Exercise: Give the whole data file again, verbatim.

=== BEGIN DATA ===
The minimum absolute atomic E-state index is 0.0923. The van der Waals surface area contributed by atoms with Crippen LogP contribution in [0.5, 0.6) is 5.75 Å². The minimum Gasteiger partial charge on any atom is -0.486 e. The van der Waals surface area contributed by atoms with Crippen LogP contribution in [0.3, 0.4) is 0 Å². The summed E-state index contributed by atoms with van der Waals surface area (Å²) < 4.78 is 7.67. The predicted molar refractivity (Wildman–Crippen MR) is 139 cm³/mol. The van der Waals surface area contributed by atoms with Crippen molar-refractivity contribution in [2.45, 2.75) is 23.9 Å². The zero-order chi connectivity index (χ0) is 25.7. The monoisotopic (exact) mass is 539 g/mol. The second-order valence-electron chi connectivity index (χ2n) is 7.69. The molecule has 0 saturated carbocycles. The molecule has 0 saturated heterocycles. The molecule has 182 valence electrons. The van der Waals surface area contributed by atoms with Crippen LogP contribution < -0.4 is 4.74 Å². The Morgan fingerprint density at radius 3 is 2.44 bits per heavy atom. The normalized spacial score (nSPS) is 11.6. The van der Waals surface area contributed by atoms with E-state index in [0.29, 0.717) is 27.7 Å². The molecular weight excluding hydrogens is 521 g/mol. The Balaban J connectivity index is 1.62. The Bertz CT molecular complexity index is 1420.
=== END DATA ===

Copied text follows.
The minimum absolute atomic E-state index is 0.0923. The van der Waals surface area contributed by atoms with Crippen LogP contribution in [0.5, 0.6) is 5.75 Å². The minimum Gasteiger partial charge on any atom is -0.486 e. The van der Waals surface area contributed by atoms with Crippen LogP contribution in [0.3, 0.4) is 0 Å². The summed E-state index contributed by atoms with van der Waals surface area (Å²) < 4.78 is 7.67. The predicted molar refractivity (Wildman–Crippen MR) is 139 cm³/mol. The van der Waals surface area contributed by atoms with Crippen molar-refractivity contribution in [2.45, 2.75) is 23.9 Å². The zero-order chi connectivity index (χ0) is 25.7. The monoisotopic (exact) mass is 539 g/mol. The second-order valence-electron chi connectivity index (χ2n) is 7.69. The molecule has 0 saturated carbocycles. The molecule has 0 saturated heterocycles. The molecule has 182 valence electrons. The van der Waals surface area contributed by atoms with Crippen LogP contribution < -0.4 is 4.74 Å². The Morgan fingerprint density at radius 3 is 2.44 bits per heavy atom. The normalized spacial score (nSPS) is 11.6. The van der Waals surface area contributed by atoms with E-state index in [0.29, 0.717) is 27.7 Å². The molecular weight excluding hydrogens is 521 g/mol. The Balaban J connectivity index is 1.62. The Bertz CT molecular complexity index is 1420.